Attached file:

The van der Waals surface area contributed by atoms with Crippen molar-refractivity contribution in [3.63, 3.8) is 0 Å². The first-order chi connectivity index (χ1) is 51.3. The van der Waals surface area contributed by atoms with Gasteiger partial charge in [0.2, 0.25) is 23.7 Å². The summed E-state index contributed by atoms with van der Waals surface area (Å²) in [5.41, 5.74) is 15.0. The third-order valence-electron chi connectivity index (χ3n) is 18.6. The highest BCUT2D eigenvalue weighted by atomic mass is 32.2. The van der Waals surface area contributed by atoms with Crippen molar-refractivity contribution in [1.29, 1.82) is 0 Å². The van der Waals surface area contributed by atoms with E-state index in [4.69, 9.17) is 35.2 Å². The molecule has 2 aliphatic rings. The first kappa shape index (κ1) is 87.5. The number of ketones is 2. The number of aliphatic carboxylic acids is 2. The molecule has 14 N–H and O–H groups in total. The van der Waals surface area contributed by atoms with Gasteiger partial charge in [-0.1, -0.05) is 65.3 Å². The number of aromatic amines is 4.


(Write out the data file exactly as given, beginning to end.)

The van der Waals surface area contributed by atoms with Crippen molar-refractivity contribution in [3.63, 3.8) is 0 Å². The first-order chi connectivity index (χ1) is 51.3. The van der Waals surface area contributed by atoms with Gasteiger partial charge in [0.2, 0.25) is 23.7 Å². The summed E-state index contributed by atoms with van der Waals surface area (Å²) in [5.41, 5.74) is 15.0. The third-order valence-electron chi connectivity index (χ3n) is 18.6. The highest BCUT2D eigenvalue weighted by atomic mass is 32.2. The van der Waals surface area contributed by atoms with Crippen molar-refractivity contribution in [1.29, 1.82) is 0 Å². The van der Waals surface area contributed by atoms with E-state index in [4.69, 9.17) is 35.2 Å². The molecule has 2 aliphatic rings. The first kappa shape index (κ1) is 87.5. The number of ketones is 2. The number of aliphatic carboxylic acids is 2. The molecule has 14 N–H and O–H groups in total. The van der Waals surface area contributed by atoms with Gasteiger partial charge in [-0.1, -0.05) is 65.3 Å². The number of aromatic amines is 4.